Deputy Labor Leader Richard Marles shrugs off critics over China meetings

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Deputy Labor Leader Richard Marles has responded to questions about his meetings with Chinese diplomats, calling it nothing but a “desperate and silly” attempt by the Coalition government to distract from their own national security record.

In the past five years, Mr Marles has met with Chinese Embassy officials 10 times, an investigation by The Australian revealed on Friday.

Foreign Minister Marise Payne has had just two meetings with the previous Chinese ambassador and one with his replacement since she took over the portfolio in August 2018.

“All of this has got pretty desperate and a bit silly,” Mr Marles told reporters at a press conference on Friday morning.

“It would be good if the government put as much focus into its relationship in the Pacific as it does into my diary.”

Camera IconRichard Marles has met with Chinese diplomats 10 times in the last five years. Supplied Credit: Supplied

“Ultimately, what we‘re seeing here is a government which is desperately trying to distract from the fact that it has dropped the ball in the Pacific.”

Mr Marles denied allegations that he had given the impression diplomatic relations would improve under a Labor government during conversations with Chinese officials.

He said several of the meetings with Chinese Embassy officials were in relation to Labour’s opposition to an extradition treaty with China proposed by the Coalition government.

Scott Morrison weighed in on the issue on Friday, criticising Mr Marles for a “strangely high number of meetings” with Chinese diplomats.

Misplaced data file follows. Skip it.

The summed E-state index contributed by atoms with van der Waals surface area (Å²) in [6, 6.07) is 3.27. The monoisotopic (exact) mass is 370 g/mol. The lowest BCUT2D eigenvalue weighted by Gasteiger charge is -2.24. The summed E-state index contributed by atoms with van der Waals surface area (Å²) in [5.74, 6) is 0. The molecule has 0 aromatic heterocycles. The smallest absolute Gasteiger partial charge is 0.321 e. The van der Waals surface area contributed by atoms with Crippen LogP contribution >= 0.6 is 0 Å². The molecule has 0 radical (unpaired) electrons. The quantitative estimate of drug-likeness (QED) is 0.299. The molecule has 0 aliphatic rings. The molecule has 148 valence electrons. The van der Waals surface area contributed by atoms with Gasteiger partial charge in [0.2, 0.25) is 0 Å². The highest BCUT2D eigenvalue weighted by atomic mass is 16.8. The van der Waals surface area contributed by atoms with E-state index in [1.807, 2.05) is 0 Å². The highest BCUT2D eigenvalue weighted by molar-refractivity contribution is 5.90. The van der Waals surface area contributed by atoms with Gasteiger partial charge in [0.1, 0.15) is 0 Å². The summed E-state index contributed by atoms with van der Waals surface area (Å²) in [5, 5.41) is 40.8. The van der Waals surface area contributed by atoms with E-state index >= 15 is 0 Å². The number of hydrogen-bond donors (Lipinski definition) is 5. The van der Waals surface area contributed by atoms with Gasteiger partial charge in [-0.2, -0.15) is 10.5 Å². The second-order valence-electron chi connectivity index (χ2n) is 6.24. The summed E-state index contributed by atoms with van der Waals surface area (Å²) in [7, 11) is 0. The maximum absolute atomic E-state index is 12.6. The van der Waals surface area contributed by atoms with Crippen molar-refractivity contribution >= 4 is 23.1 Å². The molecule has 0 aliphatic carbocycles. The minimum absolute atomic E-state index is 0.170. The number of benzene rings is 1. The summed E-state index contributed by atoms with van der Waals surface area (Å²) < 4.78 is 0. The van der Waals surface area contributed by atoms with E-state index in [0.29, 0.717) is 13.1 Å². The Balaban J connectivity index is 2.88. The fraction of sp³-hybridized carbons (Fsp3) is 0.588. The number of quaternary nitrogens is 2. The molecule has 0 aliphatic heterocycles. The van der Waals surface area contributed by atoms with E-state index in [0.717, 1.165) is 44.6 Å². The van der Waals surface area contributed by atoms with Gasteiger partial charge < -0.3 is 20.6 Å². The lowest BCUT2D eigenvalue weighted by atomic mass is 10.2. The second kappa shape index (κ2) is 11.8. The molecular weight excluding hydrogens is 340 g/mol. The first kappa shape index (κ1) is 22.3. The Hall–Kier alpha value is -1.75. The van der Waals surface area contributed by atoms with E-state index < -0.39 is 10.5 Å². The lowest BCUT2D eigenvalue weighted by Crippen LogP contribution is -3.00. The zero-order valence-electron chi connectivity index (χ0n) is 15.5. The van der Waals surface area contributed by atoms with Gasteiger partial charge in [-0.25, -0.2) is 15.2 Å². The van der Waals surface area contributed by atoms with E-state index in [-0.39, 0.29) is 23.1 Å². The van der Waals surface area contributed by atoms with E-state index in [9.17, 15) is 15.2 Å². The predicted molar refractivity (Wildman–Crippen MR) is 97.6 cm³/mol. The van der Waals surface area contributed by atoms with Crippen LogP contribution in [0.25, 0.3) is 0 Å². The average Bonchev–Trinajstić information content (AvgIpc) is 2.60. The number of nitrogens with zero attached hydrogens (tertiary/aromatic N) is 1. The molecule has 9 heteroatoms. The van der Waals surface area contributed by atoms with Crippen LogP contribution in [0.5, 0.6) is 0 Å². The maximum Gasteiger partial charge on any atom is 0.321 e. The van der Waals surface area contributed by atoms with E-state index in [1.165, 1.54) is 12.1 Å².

“We see a very strangely high number of meetings between an opposition member of parliament and Chinese government officials,” the Prime Minister said.

“I mean, something doesn‘t sound right to me.”

Mr Marles said the government had been aware of several of the meetings.

Camera IconMr Marles denied allegations that he had indicated relations would improve with China under a Labour government. NCA NewsWire / Ian Currie Credit: News Corp Australia

“As relationships have become more difficult, I thought it was appropriate to be letting the government know, but there’s no secret to what I’ve been doing,” he said.

“I’ve been completely transparent about all my activities and indeed the government has known about them and at times has been supporting them.”

Mr Marles honed in on the Coalition’s failed submarine program and the Port of Darwin’s sale to China.

When asked if the meetings undermined Labor’s stance that both sides of politics would stand up to China in the same way, Mr Marles reaffirmed his party’s position that China posed a challenge to Australia.

“We‘ve been really clear about the challenges that China presents to Australia and the need for us to be ready to meet those challenges,” he said.

In relation to the security pact between China and the Solomons Island, Mr Marles said it was a “game changer and not in a good way”.

“It does change Australia‘s strategic circumstances and it’s a matter of enormous concern,” he said.

Mr Marles said he had maintained relationships with other diplomats in Canberra, including the US, whose ambassador he said he had met close to 30 times.

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Source: World